When Saeed Ahmed, M.D., first arrived in Malawi 10 years ago, few health care professionals in southern Africa were trained to treat children affected by HIV.
Plenty of adults were being treated, but health workers didn’t feel comfortable providing certain medicines to younger patients, especially antiretrovirals—drugs that work together to suppress the HIV virus and halt the progression of the disease.
A lot has changed since 2006.
“The landscape of pediatric HIV has improved a great deal since I first arrived in Malawi,” Ahmed wrote recently, in an email from Africa. “New HIV infections in children have decreased by more than 50 percent. There are increasing numbers of children accessing lifesaving ART [antiretroviral therapy]. Currently, children identified and started on ART can expect to live a normal, good quality life.”
Ahmed, a pediatrician and an assistant professor of pediatrics at Baylor College of Medicine and the Baylor International Pediatric AIDS Initiative (BIPAI) at Texas Children’s Hospital, was a member of BIPAI’s first Pediatric AIDS Corps sent to Africa. As he begins his second decade in Malawi, the fight against pediatric HIV in southern Africa has received a major boost.
The United States Agency for International Development (USAID) awarded a $69.8 million grant to the Baylor College of Medicine Children’s Foundation-Malawi.
The money will support a new program to bolster BIPAI’s HIV and AIDS efforts in the region and expand best practices to South Africa, Zimbabwe, Zambia, Mozambique and Namibia. Ahmed will lead the new program.
The grant “will give us the opportunity to take our experience and successes to five countries where we have not worked extensively,” Ahmed said. “We will have the opportunity to engage and learn from new partners, as well.”
Yes We Can
Baylor’s foundation in Malawi, an affiliate of BIPAI, provides clinical care for children and families affected by HIV, tuberculosis, malaria and malnutrition. The foundation assists the Malawi Ministry of Health with teaching, mentoring, clinical support and research.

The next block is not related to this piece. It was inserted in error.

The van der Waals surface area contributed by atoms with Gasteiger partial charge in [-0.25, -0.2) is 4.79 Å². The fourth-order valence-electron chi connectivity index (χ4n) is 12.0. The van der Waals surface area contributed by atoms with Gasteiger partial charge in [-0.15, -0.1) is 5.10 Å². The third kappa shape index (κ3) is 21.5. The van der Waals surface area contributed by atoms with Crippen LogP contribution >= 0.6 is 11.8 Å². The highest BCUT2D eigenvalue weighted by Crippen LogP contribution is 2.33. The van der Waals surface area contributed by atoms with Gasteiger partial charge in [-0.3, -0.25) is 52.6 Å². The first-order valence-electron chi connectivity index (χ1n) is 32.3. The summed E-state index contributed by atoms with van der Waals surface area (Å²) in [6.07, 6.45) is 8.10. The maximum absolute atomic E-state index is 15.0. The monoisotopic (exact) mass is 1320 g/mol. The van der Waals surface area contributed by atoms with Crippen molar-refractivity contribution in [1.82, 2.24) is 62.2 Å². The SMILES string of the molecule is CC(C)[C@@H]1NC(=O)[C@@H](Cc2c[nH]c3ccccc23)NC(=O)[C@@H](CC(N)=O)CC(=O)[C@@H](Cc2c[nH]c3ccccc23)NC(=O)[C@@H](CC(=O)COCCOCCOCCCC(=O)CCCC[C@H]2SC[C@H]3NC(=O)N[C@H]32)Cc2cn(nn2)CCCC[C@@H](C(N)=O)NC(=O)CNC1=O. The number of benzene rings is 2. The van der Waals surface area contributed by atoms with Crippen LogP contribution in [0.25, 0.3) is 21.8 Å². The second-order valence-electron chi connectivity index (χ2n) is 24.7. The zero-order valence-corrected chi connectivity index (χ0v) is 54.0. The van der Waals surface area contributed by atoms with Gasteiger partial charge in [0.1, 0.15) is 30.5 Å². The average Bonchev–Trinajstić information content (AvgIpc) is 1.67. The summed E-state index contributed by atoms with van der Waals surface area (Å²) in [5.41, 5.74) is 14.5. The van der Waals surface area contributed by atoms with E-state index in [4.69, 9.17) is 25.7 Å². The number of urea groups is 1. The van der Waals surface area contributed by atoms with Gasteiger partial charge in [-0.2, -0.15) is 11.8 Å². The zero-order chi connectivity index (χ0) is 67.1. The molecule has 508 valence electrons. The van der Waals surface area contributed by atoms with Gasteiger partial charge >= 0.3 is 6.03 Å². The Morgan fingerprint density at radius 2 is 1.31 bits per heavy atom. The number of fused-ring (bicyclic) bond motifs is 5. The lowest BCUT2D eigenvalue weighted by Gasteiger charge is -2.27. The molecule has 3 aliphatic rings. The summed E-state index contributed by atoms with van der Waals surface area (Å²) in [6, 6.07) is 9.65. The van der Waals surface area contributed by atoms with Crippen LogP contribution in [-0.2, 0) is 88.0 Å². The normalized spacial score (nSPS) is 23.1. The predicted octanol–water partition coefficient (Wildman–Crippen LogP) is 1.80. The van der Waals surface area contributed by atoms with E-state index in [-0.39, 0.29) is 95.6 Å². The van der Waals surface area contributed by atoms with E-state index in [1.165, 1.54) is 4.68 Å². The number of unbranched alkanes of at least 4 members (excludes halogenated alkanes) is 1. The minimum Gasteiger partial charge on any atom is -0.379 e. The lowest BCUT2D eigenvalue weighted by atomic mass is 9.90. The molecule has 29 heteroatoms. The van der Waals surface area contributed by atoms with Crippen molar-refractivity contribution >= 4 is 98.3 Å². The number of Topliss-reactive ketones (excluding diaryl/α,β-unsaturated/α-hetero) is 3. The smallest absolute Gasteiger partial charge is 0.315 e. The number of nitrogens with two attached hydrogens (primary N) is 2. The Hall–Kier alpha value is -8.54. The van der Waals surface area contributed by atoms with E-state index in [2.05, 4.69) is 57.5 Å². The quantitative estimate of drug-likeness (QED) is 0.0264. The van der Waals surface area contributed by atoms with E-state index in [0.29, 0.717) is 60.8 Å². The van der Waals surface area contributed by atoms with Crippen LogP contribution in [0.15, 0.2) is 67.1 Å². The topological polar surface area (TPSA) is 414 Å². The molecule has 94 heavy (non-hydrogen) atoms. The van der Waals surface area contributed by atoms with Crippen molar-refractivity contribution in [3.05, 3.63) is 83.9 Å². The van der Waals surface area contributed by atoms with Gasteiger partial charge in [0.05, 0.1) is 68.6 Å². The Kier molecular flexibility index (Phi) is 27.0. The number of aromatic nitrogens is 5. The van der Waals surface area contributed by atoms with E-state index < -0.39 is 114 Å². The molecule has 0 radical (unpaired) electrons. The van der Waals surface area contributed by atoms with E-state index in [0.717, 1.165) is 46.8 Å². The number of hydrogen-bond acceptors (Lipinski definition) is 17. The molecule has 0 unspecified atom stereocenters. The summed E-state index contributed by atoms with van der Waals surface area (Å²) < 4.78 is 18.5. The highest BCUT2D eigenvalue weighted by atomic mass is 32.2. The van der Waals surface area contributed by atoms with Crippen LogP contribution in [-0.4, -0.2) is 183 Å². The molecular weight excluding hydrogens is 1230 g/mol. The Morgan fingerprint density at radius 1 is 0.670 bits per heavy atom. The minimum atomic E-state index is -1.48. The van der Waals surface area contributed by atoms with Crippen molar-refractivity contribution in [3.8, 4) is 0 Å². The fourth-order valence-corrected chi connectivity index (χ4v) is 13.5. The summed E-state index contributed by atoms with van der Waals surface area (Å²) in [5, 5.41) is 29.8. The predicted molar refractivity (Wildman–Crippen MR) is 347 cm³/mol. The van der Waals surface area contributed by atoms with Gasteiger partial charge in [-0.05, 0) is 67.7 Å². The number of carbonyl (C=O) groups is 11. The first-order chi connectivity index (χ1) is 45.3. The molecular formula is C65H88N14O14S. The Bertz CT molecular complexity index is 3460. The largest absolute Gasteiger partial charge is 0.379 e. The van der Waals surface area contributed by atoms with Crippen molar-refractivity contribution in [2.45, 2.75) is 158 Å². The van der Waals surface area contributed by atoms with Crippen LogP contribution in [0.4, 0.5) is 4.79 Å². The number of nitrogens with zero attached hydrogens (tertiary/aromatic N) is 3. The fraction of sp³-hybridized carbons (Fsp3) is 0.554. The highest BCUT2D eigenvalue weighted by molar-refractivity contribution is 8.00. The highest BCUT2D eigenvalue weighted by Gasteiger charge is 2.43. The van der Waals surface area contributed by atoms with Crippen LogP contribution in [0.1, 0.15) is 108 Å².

Michael Mizwa, director of global health at Texas Children’s Hospital and chief operating officer and senior vice president of BIPAI, said the $69.8 million grant is one of the largest BIPAI has ever received.
The award “will allow us to expand on what we do well,” Mizwa said. “For example, if the Ministry of Health or a nongovernment organization in Swaziland goes to the USAID office and says that they need to improve and increase the outreach of the number of women that need to be tested, we can provide the technical assistance to develop new strategies around counseling and testing.”
The grant will support programs of the U.S. President’s Emergency Plan for AIDS Relief (PEPFAR) and fund a project called Technical Support to PEPFAR Programs in the Southern Africa Region (TSP).
Designed by the Baylor-Malawi team, TSP is a collaborative effort that pulls in ICAP at Columbia University—an international center that works independently and collaboratively to support HIV services and strengthen health systems—and Baylor College of Medicine Children’s Foundations in Botswana, Swaziland, Lesotho and Angola.
Over the past decades, BIPAI and Texas Children’s Hospital have pushed to reduce the price of antiretrovirals and make them more available to patients in Africa.
The Children’s Clinical Centre of Excellence, situated in Kamuzu Central Hospital in Malawi’s capital city of Lilongwe, is a “mothership” for the administrative work behind this monumental effort, Mizwa said. In 2014, the center saw 3,100 patients.
Ahmed and his wife, Maria Kim, a physician in the retrovirology department at Texas Children’s and Baylor, already received a large grant from USAID a few years ago to establish a program in Malawi called Tingathe, or “yes we can” in the local Chichewa language.